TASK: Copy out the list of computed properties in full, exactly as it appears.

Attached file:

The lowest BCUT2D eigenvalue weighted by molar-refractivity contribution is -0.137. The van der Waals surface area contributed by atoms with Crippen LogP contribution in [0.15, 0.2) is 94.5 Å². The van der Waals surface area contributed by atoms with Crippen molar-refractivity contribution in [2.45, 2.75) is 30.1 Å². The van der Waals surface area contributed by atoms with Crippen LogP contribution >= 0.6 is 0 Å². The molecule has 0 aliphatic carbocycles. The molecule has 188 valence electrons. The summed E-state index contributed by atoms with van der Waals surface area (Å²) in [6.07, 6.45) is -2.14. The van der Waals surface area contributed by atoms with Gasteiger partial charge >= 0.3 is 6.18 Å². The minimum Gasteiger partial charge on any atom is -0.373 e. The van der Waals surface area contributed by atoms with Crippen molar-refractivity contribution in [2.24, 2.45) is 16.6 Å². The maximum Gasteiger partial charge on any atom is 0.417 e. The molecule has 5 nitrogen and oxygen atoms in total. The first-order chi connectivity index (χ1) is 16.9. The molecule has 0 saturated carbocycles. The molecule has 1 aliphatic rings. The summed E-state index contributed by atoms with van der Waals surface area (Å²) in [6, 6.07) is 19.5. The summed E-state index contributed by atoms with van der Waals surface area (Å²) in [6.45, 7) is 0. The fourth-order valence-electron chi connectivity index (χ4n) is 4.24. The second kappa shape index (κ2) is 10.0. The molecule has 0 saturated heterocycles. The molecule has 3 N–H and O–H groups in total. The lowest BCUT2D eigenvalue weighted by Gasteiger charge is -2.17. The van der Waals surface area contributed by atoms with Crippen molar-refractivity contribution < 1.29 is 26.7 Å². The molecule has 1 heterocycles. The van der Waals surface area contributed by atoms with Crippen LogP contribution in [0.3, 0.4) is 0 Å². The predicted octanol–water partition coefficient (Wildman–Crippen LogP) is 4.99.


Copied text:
The lowest BCUT2D eigenvalue weighted by molar-refractivity contribution is -0.137. The van der Waals surface area contributed by atoms with Crippen LogP contribution in [0.15, 0.2) is 94.5 Å². The van der Waals surface area contributed by atoms with Crippen molar-refractivity contribution in [2.45, 2.75) is 30.1 Å². The van der Waals surface area contributed by atoms with Crippen LogP contribution >= 0.6 is 0 Å². The molecule has 0 aliphatic carbocycles. The molecule has 188 valence electrons. The summed E-state index contributed by atoms with van der Waals surface area (Å²) in [6.07, 6.45) is -2.14. The van der Waals surface area contributed by atoms with Gasteiger partial charge >= 0.3 is 6.18 Å². The minimum Gasteiger partial charge on any atom is -0.373 e. The van der Waals surface area contributed by atoms with Crippen molar-refractivity contribution in [2.24, 2.45) is 16.6 Å². The maximum Gasteiger partial charge on any atom is 0.417 e. The molecule has 5 nitrogen and oxygen atoms in total. The first-order chi connectivity index (χ1) is 16.9. The molecule has 0 saturated carbocycles. The molecule has 1 aliphatic rings. The summed E-state index contributed by atoms with van der Waals surface area (Å²) in [6, 6.07) is 19.5. The summed E-state index contributed by atoms with van der Waals surface area (Å²) in [6.45, 7) is 0. The fourth-order valence-electron chi connectivity index (χ4n) is 4.24. The second kappa shape index (κ2) is 10.0. The molecule has 0 saturated heterocycles. The molecule has 3 N–H and O–H groups in total. The lowest BCUT2D eigenvalue weighted by Gasteiger charge is -2.17. The van der Waals surface area contributed by atoms with Crippen molar-refractivity contribution < 1.29 is 26.7 Å². The molecule has 1 heterocycles. The van der Waals surface area contributed by atoms with Crippen LogP contribution in [0.3, 0.4) is 0 Å². The predicted octanol–water partition coefficient (Wildman–Crippen LogP) is 4.99.